The other big divergence from the books is the role of the Therns.  Now the Therns, the white-skinned people of Southern Barsoom, don’t actually show up in the series until the second book.  They and the black First Born represent various facets of false religions that John Carter endeavors to defame and defeat.  In the movie the Therns are a much more all-powerful overseer type of race.  How do I feel about this change?

The books and the movie had different objectives.  The books (or novelized pulp stories) wanted to keep you reading, keep you turning the pages, and weave in some of the author’s ideas about humanity, governments, religion, and honor.  The movie needed to create a coherent plot that could be wrapped up in two hours.  In the name of accomplishing this second goal, the vile Therns were re-written completely.  In modern storytelling we now rarely create antagonists with no redeeming qualities.  The new Therns are a new enemy for a new generation of readers.

Overall, did I like it?  Yes, very much.  The pacing was pretty good (if a little slow in the beginning) and the action scenes were a ton of fun.  The tribute paid to the books will raise the spirits of any geek.

I did feel like a viewer new to Barsoom might be very confused, especially in the beginning, but my friend had not read the books and she found it quite clear.  The world of Barsoom is very appealing because it smacks of something “different,” even though many modern space adventure stories were inspired by the tales of John Carter.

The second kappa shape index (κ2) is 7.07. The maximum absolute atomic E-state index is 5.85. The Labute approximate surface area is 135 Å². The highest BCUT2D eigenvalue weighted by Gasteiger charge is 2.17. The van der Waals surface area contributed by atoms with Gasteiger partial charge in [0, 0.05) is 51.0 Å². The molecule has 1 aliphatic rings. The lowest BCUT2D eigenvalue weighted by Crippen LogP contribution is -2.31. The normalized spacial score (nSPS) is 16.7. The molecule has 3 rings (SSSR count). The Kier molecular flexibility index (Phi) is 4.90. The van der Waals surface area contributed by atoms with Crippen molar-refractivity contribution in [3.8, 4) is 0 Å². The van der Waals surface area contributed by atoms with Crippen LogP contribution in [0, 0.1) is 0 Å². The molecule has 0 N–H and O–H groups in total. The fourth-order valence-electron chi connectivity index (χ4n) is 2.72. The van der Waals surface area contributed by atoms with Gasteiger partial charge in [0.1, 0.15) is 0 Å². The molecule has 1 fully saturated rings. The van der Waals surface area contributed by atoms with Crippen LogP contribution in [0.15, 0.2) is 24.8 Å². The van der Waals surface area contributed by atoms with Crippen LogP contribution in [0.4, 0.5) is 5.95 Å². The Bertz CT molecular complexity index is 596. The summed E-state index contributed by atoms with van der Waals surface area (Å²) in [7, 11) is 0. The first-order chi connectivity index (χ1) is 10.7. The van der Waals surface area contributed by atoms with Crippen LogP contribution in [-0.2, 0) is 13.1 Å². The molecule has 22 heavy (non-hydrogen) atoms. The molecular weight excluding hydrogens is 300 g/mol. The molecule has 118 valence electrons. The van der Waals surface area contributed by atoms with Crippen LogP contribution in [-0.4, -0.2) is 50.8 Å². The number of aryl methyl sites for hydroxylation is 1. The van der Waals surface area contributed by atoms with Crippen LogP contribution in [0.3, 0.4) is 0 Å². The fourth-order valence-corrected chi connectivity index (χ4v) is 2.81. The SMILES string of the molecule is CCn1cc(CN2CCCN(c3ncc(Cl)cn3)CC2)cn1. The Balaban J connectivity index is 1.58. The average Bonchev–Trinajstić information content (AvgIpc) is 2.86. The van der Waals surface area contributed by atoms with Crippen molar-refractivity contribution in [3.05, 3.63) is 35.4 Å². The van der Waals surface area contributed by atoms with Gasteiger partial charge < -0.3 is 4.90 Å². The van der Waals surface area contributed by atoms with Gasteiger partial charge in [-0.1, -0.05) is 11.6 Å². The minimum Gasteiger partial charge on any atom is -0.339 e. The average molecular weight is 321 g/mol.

Did you see the movie?  Have you read the books or not?  Let me know YOUR thoughts in the comments!

[Amazing Stories Cover via ERBzine | Epic Painting by Joe Jusko via Virtual Sanctuary | Map of Barsoom via Weird Science-Fantasy Webpages]

4 thoughts on “John Carter vs. A Princess of Mars (Part II)

  1. I agree that the plot was very different from the book. But the book depended on a high level of coincidence and sexism that would never work in a movie today.

  2. I really loved the books, read everything I could get my hands on that E.R.B. wrote including every Tarzan story. One thing that E.R.B. made absolutely sure to do in each story he wrote was to depict his main character with an uncompromising moral character. The very fiber of John Carter, Tarzan, and Carson of Venus was depicted as a chisled unshaken hero who could and would convince any reader of his ability to win the day and the girl. All of his stories established a patient understanding of his characters and their empathy towards the “victims” or “underdogs”, their disbelief at his unselfish reasons and eventual all though slow gratefulness and respect. These are the things I believe that brought me to love his stories so much. The readers of the times I think were instilled from an early age with the desire to be that kind of hero, I know I was. That flavor was lost in this movie, even though I thought the vision of the creators was wonderful, the effects were slick and the story was “Ok” I honestly thought the flavor of the E.R.B. story was lost. It was entertaining, but it was shallow. It could have been so much more. Why are directors so worried about telling the story the way it was intended? I rarely see a movie told accurately from the original story that fails regardless of how long it runs. My advice is age old ” don’t fix what aint broke”. nuff said.